Something structured.

As some readers may remember, I started this blog on a lark, as a quick refresh for an old and out-of-date website before my 25th college reunion. When I started, I did not have a plan to continue the blog, but I’ve kept going anyway. Having a place to put the ideas that clutter my head has been rewarding in ways I couldn’t have imagined, and I’ve met some terrific friends along the way. Now after writing at least monthly, often weekly, and sometimes daily for almost 10 straight years, I’ve learned a few things about blogging that might be worth sharing. The first lesson has to do with listicles, which are ubiquitous for good reason. The second lesson, predictable scheduling, is the heaviest lift (as one might say these days) but possibly the most important for anyone trying to build an audience. The third lesson, specific to blogging (as opposed to newsletters or other types of online content) has to do with using the medium, and I’ll save those details for when we get there.

We’ll start with the easy stuff: listicles. If you’re not in the trade (which, to be clear, I am not) and are unfamiliar with this term (as I was, until educated by a magazine-writing friend), a listicle is an article in numbered list form, usually with a headline like, “3 lessons from a decade of blogging” (or, better “7 sex tips for bored couples”). For anyone writing on deadline and lacking inspiration or time to do thorough research, listicles are life-savers. That, in itself, isn’t the lesson though. Listicles can be particularly useful, I’ve found, for a quick dopamine fix. If you’re in a rut and need a boost, this type of writing might feed the kind of reward loop that will keep you from throwing in the towel. Whether you’re just getting started or have been at it a while and are feeling fatigued, a listicle might be just the pick-me-up you need to stay motivated. It’s an easy one to try, too. Keep in mind that odd numbers outperform even numbers, and there are diminishing returns in click rate for numbers higher than 10.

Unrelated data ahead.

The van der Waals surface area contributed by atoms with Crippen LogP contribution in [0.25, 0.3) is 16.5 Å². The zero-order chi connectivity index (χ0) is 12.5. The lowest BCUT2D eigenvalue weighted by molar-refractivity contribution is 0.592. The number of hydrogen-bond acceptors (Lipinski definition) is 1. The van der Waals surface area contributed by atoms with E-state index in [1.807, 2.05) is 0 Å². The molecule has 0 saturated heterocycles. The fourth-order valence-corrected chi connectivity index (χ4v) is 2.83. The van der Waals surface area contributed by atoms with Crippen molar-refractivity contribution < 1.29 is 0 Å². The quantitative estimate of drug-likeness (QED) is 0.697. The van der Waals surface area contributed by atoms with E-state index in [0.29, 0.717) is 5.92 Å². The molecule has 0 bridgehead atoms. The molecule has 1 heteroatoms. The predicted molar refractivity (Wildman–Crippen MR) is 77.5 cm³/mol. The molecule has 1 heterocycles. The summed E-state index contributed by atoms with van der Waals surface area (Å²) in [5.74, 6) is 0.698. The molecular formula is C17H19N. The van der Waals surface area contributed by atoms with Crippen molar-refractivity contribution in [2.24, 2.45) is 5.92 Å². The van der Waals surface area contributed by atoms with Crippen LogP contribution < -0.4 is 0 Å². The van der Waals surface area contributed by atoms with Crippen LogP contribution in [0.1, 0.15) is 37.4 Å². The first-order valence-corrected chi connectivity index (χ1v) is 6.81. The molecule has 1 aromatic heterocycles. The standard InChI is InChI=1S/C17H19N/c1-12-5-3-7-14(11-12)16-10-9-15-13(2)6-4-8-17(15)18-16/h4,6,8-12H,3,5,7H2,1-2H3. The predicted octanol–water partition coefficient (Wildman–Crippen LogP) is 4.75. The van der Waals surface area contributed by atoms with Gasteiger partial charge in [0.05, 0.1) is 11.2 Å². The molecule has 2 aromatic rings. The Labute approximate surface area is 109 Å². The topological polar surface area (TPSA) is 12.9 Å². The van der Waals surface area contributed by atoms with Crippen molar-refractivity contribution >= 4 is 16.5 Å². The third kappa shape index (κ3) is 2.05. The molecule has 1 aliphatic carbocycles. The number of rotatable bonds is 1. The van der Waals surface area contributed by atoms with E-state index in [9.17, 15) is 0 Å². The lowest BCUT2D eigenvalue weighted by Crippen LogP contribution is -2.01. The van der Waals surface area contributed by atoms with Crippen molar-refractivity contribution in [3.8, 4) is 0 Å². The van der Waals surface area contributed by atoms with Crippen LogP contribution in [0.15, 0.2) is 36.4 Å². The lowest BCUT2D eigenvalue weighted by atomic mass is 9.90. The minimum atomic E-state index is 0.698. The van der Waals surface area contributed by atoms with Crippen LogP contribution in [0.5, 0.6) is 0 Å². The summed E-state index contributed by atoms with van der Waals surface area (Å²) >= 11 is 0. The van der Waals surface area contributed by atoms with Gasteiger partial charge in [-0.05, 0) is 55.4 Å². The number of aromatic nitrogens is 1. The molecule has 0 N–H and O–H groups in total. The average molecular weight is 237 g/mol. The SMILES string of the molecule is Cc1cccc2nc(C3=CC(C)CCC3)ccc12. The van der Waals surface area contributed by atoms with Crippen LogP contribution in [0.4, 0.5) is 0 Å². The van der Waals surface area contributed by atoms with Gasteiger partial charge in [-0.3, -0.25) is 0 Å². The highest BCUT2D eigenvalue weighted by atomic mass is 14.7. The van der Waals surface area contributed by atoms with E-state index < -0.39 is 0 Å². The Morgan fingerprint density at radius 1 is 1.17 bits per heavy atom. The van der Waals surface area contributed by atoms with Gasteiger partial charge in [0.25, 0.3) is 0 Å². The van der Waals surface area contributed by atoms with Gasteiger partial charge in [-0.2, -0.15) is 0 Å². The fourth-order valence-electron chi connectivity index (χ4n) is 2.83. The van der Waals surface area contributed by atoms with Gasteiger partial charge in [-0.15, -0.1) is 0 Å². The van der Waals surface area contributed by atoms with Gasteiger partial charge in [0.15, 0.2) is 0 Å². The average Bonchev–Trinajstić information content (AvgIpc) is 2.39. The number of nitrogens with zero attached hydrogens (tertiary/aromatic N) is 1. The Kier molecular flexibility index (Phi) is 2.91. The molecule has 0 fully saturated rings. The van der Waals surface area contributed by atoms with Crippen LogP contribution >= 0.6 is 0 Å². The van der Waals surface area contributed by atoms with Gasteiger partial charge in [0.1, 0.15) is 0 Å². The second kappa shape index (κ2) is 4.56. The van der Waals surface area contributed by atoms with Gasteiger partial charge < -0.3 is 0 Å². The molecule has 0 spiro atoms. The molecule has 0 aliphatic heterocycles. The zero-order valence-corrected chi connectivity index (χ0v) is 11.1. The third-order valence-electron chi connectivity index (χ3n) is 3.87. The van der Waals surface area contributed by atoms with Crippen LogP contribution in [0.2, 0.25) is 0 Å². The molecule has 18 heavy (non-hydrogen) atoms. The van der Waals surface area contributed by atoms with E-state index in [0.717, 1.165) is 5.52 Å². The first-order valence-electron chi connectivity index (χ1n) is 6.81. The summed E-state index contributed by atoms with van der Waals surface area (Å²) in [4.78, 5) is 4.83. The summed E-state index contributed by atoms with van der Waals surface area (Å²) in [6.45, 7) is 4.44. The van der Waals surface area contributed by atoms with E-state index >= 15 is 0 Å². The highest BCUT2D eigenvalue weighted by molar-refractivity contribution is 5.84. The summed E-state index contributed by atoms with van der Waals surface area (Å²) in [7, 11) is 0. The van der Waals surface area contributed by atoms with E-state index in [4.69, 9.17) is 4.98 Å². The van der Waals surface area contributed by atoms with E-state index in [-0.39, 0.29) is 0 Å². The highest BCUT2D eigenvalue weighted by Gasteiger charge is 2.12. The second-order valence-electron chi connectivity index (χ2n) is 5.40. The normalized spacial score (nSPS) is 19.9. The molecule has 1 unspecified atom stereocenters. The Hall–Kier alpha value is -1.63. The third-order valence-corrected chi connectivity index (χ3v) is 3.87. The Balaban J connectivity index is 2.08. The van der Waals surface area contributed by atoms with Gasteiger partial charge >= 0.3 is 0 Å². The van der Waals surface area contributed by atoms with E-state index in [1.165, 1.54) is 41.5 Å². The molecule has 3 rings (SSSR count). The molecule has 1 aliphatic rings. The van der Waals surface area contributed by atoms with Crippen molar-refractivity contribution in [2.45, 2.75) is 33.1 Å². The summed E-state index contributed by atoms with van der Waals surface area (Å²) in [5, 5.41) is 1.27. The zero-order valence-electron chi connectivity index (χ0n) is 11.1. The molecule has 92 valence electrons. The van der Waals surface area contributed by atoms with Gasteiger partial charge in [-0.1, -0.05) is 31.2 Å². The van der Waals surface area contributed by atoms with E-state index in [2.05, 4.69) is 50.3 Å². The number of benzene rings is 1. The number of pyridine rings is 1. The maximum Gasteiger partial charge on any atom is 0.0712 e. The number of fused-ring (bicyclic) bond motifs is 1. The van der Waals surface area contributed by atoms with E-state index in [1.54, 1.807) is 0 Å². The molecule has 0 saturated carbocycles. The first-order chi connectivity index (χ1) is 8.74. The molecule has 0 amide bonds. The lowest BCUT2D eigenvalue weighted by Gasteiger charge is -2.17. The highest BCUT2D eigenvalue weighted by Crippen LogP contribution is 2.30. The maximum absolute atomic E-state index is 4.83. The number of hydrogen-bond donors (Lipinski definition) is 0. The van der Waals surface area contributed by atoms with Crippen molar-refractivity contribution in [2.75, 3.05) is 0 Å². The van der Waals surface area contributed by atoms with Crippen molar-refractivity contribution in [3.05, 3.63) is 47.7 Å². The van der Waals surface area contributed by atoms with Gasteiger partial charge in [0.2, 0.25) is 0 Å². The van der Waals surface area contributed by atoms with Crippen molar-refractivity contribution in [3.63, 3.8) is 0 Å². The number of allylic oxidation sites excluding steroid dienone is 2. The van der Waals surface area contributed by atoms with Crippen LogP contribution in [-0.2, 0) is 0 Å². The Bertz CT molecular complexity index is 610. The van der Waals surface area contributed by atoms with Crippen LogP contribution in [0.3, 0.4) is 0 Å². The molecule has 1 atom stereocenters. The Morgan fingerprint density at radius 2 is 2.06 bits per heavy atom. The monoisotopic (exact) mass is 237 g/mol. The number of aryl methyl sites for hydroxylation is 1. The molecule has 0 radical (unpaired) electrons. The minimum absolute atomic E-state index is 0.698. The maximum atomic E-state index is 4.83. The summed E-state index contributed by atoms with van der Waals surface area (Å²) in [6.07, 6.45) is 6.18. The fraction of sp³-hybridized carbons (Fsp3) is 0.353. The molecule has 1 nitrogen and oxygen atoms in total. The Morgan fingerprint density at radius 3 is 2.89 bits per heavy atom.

Listicles also work toward the second lesson I’ve learned (am learning) (might yet learn), which is that regular, consistent, predictable posting (or distribution) is the key to building and retaining engaged readers. Great content, published sporadically will not produce the same kind of interaction and engagement as mediocre content published regularly. Not original advice, I know. The lesson is that the advice is actually worth taking, despite the fact that not every reader will read every post. Some might even say to you, in the aisle of the grocery store, “I mean to read what you write every week, but I just can’t keep up!” (Yes, true story – and at the time I took it as permission to become lax and lazy in scheduling). It does not matter if every reader reads every post. What matters is that the readers know they can find your post (or article, etc.) at the roughly the same time, on the same day(s), every time. Have I mastered this particular lesson? Well, if you’ve been here even a short time, then you already know the answer is “no.” When I did keep to a regular weekly (Saturdays, before 10:30 a.m.) schedule, though, everything worked better. Who do I think does a particularly good job of publishing regularly (and consistently) but not overloading it? Heather Cox Richardson, hands down.